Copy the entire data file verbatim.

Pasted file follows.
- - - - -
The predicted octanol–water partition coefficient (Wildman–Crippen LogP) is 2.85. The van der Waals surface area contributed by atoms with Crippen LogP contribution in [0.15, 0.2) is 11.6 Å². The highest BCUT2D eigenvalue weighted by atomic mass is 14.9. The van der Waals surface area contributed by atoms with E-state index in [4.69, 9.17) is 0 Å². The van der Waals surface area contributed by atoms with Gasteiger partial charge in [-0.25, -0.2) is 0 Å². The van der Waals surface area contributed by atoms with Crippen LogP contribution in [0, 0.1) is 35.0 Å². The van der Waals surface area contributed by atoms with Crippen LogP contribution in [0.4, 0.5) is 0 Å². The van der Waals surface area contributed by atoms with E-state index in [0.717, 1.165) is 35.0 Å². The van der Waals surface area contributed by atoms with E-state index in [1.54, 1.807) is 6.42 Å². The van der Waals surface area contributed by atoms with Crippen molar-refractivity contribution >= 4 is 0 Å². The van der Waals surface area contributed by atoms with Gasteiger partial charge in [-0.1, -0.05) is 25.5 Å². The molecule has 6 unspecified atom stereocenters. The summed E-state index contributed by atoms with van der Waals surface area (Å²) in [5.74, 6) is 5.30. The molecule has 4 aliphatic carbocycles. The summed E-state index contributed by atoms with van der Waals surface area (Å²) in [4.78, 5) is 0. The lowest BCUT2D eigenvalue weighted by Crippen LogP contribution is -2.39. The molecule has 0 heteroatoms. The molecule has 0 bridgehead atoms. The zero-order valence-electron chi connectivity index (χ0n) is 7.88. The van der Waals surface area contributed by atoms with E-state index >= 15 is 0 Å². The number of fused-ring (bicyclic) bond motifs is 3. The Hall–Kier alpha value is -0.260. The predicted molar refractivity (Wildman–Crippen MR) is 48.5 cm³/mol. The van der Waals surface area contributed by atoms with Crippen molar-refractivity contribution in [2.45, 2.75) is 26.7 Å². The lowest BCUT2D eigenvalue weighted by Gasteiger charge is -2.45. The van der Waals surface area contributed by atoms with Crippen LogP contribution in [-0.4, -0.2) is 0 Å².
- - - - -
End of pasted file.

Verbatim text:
The predicted octanol–water partition coefficient (Wildman–Crippen LogP) is 2.85. The van der Waals surface area contributed by atoms with Crippen LogP contribution in [0.15, 0.2) is 11.6 Å². The highest BCUT2D eigenvalue weighted by atomic mass is 14.9. The van der Waals surface area contributed by atoms with E-state index in [4.69, 9.17) is 0 Å². The van der Waals surface area contributed by atoms with Gasteiger partial charge in [-0.25, -0.2) is 0 Å². The van der Waals surface area contributed by atoms with Crippen LogP contribution in [0, 0.1) is 35.0 Å². The van der Waals surface area contributed by atoms with Crippen LogP contribution in [0.4, 0.5) is 0 Å². The van der Waals surface area contributed by atoms with E-state index in [0.717, 1.165) is 35.0 Å². The van der Waals surface area contributed by atoms with E-state index in [1.54, 1.807) is 6.42 Å². The van der Waals surface area contributed by atoms with Crippen molar-refractivity contribution >= 4 is 0 Å². The van der Waals surface area contributed by atoms with Gasteiger partial charge in [-0.1, -0.05) is 25.5 Å². The molecule has 6 unspecified atom stereocenters. The summed E-state index contributed by atoms with van der Waals surface area (Å²) in [5.74, 6) is 5.30. The molecule has 4 aliphatic carbocycles. The summed E-state index contributed by atoms with van der Waals surface area (Å²) in [4.78, 5) is 0. The lowest BCUT2D eigenvalue weighted by Crippen LogP contribution is -2.39. The molecule has 0 heteroatoms. The molecule has 0 bridgehead atoms. The zero-order valence-electron chi connectivity index (χ0n) is 7.88. The van der Waals surface area contributed by atoms with E-state index >= 15 is 0 Å². The number of fused-ring (bicyclic) bond motifs is 3. The Hall–Kier alpha value is -0.260. The predicted molar refractivity (Wildman–Crippen MR) is 48.5 cm³/mol. The van der Waals surface area contributed by atoms with Crippen molar-refractivity contribution in [2.45, 2.75) is 26.7 Å². The lowest BCUT2D eigenvalue weighted by Gasteiger charge is -2.45. The van der Waals surface area contributed by atoms with Crippen LogP contribution in [-0.4, -0.2) is 0 Å².